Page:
Research strategy supports GSIG's efforts to integrate aging into chronic disease research
Scientists who have been successful in delaying mammalian aging with genetic, dietary and pharmacological approaches have developed a research strategy to expand Geroscience research directed at extending human healthspan. The strategy comes at a critical time, given the dramatic increase in the elderly population and a growing recognition that aging is the greatest risk factor for a majority of the chronic diseases that drive later-life disability and death. The strategy is set forth in a commentary published in the November 6th edition of Cell.
The scientists took part in the first summit of the NIH Geroscience Interest Group (GSIG) held last year on the NIH campus. The National Institutes of Health is made up of 27 different components called Institutes and Centers. Each has its own specific research agenda. The GSIG is aimed at promoting new pathways for collaboration, both within the NIH and with its funded researchers, specifically within the context of aging. The NIH was created and organized long before scientists began seriously exploring the possibility of altering the aging process.
"We have high hopes that our research strategy will help move collaborative efforts to the next level," said Brian Kennedy, PhD, President and CEO of the Buck Institute and the lead author of the commentary. "What has come out of our work is a keen understanding that the factors driving aging are highly intertwined and that in order to extend healthspan we need an integrated approach to health and disease with the understanding that biological systems change with age."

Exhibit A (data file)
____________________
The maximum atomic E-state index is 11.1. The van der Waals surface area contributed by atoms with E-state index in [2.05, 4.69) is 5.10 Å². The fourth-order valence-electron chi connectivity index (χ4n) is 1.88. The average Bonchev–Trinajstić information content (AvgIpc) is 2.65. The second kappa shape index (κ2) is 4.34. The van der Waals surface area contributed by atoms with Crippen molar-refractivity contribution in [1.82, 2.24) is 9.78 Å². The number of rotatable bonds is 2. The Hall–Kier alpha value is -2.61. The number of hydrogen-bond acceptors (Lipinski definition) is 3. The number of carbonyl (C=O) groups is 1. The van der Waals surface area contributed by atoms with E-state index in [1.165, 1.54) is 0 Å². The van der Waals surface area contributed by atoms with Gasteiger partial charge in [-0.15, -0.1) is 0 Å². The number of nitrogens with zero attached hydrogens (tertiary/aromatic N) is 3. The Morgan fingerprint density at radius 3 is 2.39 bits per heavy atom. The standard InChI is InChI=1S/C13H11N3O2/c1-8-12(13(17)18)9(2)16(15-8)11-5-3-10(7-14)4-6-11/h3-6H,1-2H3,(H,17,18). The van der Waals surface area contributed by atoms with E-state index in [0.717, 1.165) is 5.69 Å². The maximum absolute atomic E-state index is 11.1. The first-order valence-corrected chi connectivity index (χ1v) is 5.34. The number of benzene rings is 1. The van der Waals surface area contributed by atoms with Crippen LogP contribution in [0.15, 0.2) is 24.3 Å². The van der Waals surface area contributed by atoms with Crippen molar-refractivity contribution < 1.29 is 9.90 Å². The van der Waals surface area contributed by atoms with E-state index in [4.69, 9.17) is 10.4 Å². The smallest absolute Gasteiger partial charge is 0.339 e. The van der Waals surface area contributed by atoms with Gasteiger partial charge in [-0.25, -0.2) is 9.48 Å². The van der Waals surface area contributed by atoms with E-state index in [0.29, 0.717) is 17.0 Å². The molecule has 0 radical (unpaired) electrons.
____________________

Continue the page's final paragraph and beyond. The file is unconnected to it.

The "Pillars of Aging" and research goals are detailed in the following table:
The group focused on a limited set of short-and intermediate-term scientific goals that would accelerate Geroscience and launch novel approaches to reduce the impact of the healthcare burden associated with the chronic diseases of aging. The scientists call for Geroscience to be merged with ongoing research on human chronic disease states; an expansion of interventions that extend lifespan and healthspan; an elaboration of environmental and random factors driving aging; an integration of human genetic and epigenetic studies with animal models; a comparison and contrast of inflammation in aging and disease; and the development of new animal models of aging.
"Our current approach to researching and treating chronic diseases is inadequate and fragmentary," said Kennedy. "By the time chronic diseases are diagnosed, much damage is done and undoing it is difficult." Pointing out that 46 percent of Medicare spending is for people with six or more chronic conditions, Kennedy added, "Targeting aging may allow early intervention and allow us to maintain vigor and activity, while offsetting the economic burdens of a burgeoning aging population hampered by multiple chronic diseases."